Global sales projected for moderate 2008 growth
Jan 1, 2008 12:00 PM
The Construction equipment manufacturing industry expects overall United States and Canadian business to remain flat through the end of 2007 but rebound in 2008, while sales to worldwide markets should continue strong through 2007 and into the next year, according to the annual forecast of the Association of Equipment Manufacturers (AEM).
The North American-based international trade group representing the off-road equipment manufacturing industry, AEM surveys its construction equipment manufacturer members annually about expected sales of the machines that build, repair, and maintain America's and the world's roads, bridges, dams, houses, offices, schools, and other public and private infrastructure.
In the latest survey, overall construction equipment demand by year-end 2007 is predicted to decline 1.9% in the United States and remain flat in Canada, perhaps dipping 0.1%, while worldwide business is anticipated to increase 9.9%. In 2008, growth is expected in the United States, Canada and worldwide, with the biggest gains in global markets — an increase of 2.8% for the United States and 2.9% for Canada, and growth in worldwide markets of 8.0%.
The AEM outlook asked respondents to rank the influence of several factors on future construction equipment sales. As expected, the impact of the housing slump was a key factor, as well as the state of the general economy, including interest rates and credit availability. Adequate transportation funding also will have a major impact on the business of many as will rental company demand, according to the survey.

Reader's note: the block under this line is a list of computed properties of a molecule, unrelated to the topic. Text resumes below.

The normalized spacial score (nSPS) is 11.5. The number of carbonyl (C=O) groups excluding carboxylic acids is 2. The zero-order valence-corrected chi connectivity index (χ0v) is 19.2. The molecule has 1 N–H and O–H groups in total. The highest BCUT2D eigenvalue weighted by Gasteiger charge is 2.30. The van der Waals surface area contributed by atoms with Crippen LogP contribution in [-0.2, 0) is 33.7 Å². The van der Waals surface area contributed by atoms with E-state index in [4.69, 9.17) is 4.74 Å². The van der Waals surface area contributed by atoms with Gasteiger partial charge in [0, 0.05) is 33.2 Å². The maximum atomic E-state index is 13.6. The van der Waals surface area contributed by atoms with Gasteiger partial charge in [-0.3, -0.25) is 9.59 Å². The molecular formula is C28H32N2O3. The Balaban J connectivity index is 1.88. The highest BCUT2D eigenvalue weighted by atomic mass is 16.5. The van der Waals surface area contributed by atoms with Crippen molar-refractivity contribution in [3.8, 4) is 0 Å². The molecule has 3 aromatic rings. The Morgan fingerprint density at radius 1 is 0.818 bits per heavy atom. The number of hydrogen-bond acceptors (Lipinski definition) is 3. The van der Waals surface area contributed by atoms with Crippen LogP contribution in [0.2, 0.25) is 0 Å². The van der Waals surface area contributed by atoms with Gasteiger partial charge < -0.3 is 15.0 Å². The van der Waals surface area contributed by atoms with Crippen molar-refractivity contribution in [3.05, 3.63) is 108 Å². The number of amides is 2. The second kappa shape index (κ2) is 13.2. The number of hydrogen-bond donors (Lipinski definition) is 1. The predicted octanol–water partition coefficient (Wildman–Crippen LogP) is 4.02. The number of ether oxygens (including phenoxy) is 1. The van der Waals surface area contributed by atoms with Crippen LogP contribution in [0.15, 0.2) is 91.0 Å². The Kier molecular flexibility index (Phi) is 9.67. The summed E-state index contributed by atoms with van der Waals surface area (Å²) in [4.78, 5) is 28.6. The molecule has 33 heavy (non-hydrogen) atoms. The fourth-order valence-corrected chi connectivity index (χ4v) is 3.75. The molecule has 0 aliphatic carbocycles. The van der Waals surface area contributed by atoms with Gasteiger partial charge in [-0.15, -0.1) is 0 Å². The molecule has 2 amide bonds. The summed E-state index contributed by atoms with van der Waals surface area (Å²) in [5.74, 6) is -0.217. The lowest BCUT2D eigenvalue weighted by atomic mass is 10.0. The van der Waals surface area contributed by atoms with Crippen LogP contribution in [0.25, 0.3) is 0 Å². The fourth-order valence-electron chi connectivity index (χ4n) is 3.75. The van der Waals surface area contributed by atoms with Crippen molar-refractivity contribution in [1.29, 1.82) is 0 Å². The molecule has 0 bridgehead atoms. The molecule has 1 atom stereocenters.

Construction machinery manufacturing is export-intensive, and the strength of the dollar against other currencies will likely affect business growth. Machinery makers also cited commodity shortages and prices, including steel and energy.
“Overall, we've seen a slowdown in the past year or so, but it comes after some very good years for the industry,” notes AEM President Dennis Slater. “The residential housing slump in the United States has sent ripples across the entire economy, not only construction. However, growth in non-residential construction continues to offset housing market losses. For equipment manufacturers, the continued global demand for construction machinery is also balancing the slowdown in our domestic business.”
Sales of concrete and aggregate equipment are anticipated to increase 4.0% in the United States by year-end 2007 and show gains of 5.7% for Canada and 8.7% for other worldwide markets. Market predictions for 2008 are growth of 5.2% in the United States, gains of 6.2% for Canada, and increases of 10.1% in other worldwide markets.
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